KY Policy Blog

Questions and Answers on Performance Funding for Higher Education

By Ashley Spalding
February 20, 2017

The theory behind performance based funding for higher education in Kentucky is that tying some funding for the state’s public universities and community colleges to outcomes could incentivize the institutions to graduate more students. While it is a relatively simple concept, the details of the performance funding bill Senate Bill 153 are more complicated. Here are some of the key questions and answers on the topic.

Where does the funding come from?

While performance funding is often tied to new money, in this case it is not. In 2018, the read more

How Would the Performance Funding Proposal Impact Low-Income, Minority and Academically Underprepared Students?

By Ashley Spalding
February 20, 2017

We have previously written about how while a performance model could potentially promote success for all Kentucky students, depending on how it is designed, it could instead result in unintended consequences that have a negative impact on low-income, minority, adult and academically underprepared students. The specific funding model proposed in Senate Bill 153 could do more to prevent these unintended outcomes.

Heavily Weighting Metrics for Low-income and Minority Students

A concern is  public universities may be incentivized to restrict admissions to only the most academically prepared students in order to read more

What’s In the Criminal Justice Reform Bill, and What’s Not

By Ashley Spalding
February 15, 2017

Senate Bill 120, the bill coming out of the state’s Criminal Justice Policy Assessment Council (CJPAC), proposes some positive steps to address barriers to successful reentry often experienced by former offenders when they are released from jail or prison. Here’s an overview of what is and is not in the bill.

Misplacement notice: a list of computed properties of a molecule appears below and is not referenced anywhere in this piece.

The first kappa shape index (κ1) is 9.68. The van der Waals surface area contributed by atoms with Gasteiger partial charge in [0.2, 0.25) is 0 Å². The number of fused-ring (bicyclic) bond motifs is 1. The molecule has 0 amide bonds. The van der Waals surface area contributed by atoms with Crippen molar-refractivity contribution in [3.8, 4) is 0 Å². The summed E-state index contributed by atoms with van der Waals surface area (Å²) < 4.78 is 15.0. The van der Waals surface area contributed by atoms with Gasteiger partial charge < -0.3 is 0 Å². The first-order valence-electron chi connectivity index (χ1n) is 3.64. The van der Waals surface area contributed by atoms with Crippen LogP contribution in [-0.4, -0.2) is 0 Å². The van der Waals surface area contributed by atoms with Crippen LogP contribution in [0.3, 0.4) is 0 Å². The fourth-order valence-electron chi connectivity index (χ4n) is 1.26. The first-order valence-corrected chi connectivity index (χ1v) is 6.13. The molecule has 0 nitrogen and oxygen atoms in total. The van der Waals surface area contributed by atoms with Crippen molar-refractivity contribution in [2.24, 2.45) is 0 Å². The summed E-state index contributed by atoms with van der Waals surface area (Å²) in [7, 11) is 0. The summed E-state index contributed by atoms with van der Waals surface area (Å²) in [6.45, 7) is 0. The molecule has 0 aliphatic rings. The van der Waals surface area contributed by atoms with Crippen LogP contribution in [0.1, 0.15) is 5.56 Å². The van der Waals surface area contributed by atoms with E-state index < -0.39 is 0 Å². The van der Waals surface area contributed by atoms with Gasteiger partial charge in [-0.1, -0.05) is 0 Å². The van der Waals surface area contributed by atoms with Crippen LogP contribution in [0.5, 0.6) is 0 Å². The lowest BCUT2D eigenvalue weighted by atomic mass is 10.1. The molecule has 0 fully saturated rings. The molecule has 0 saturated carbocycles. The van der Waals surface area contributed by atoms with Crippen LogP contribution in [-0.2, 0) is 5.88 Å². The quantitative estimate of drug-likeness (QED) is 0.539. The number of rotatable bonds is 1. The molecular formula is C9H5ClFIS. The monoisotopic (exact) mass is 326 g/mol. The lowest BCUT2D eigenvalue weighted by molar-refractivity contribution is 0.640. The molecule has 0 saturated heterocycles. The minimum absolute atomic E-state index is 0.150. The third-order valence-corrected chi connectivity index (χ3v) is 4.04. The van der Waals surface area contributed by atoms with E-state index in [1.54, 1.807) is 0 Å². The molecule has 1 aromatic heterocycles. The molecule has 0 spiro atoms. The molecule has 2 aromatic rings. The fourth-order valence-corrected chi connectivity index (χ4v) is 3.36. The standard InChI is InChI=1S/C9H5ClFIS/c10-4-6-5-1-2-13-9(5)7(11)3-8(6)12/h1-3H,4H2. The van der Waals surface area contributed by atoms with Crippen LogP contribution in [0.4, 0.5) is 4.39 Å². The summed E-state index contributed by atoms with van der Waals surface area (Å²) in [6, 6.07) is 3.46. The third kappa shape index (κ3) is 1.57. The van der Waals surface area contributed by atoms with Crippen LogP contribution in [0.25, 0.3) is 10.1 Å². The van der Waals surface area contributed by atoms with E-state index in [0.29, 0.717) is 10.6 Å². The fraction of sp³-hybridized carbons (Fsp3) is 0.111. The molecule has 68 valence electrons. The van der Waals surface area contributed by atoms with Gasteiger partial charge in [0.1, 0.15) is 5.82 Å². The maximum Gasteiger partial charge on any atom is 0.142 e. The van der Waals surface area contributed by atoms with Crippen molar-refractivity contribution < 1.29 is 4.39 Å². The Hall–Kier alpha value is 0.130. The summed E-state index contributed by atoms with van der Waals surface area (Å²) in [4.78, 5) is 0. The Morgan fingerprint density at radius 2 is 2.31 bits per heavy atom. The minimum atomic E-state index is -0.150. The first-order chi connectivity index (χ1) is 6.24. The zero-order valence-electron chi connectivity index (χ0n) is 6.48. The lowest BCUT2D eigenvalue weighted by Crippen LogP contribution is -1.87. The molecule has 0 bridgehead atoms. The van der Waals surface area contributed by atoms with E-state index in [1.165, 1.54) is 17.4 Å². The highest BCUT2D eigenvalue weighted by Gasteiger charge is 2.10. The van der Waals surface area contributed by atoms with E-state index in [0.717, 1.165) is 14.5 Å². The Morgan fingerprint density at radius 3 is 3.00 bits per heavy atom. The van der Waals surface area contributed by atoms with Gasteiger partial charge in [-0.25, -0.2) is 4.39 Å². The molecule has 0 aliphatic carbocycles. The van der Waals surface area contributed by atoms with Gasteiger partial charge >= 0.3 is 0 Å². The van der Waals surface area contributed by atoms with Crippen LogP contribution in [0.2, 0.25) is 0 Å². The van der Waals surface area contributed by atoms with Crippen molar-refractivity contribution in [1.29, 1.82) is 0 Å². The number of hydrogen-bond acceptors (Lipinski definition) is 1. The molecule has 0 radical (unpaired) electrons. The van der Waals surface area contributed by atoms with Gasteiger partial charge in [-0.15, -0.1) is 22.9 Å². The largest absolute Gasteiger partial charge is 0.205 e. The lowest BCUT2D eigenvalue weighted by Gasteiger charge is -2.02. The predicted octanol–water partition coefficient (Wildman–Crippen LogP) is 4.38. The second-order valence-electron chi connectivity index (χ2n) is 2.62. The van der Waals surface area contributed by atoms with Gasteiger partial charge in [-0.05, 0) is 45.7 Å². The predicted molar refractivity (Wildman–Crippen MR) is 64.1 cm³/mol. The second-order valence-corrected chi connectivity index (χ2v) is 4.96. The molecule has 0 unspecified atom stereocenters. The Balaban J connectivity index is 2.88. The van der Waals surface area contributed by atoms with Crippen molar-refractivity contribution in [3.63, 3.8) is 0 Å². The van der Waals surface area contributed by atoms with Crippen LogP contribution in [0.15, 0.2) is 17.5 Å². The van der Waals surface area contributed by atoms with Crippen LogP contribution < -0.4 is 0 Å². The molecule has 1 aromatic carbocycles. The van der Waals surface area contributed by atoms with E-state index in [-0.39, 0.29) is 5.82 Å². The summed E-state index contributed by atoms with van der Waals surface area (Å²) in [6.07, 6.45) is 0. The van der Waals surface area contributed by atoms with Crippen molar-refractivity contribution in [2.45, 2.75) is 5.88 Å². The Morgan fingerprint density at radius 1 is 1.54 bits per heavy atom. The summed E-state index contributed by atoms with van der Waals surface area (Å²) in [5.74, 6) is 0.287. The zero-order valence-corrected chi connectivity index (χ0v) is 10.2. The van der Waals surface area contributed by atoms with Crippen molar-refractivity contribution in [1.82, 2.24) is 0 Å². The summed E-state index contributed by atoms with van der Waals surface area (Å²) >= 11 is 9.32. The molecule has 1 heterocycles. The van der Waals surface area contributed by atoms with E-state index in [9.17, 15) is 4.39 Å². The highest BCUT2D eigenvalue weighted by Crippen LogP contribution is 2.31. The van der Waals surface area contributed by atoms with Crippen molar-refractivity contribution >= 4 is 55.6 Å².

The bill includes:

Second chances for workers with records

SB 120 includes licensing reforms that would increase employment opportunities for workers with records by making it possible for them to receive state occupational licenses in some circumstances. Currently the read more

Harsher Criminal Penalties Not a Proven Way to Address Heroin Problem

By Ashley Spalding
February 15, 2017

We all want to see Kentucky address its devastating drug problems. The issue touches individuals and families from all walks of life across Kentucky, and too many of us have friends, relatives and neighbors who have been hurt in some way by drug addiction.

Senate Bill 14, which passed the Senate yesterday, increases criminal penalties for possession of heroin and fentanyl, drugs that are most frequently involved in overdose deaths, as a solution to these problems . This approach would lock up more Kentuckians struggling with addiction for longer periods read more

No Need to Overinflate Pension Liabilities

By Jason Bailey
February 10, 2017

Lately the governor is saying Kentucky’s unfunded pension liabilities are not the $33 billion reported by the systems’ actuaries, but a much larger $82 billion. That estimate is based on unrealistically low assumptions about the future rate of return on investments.

The size of pension liabilities and amount employers should contribute each year depend on assumptions about future employee growth, retirement, mortality and more. One key assumption is what the average annual rate of return on investments will be. Most pension plans use an assumption of between 7 and 8 read more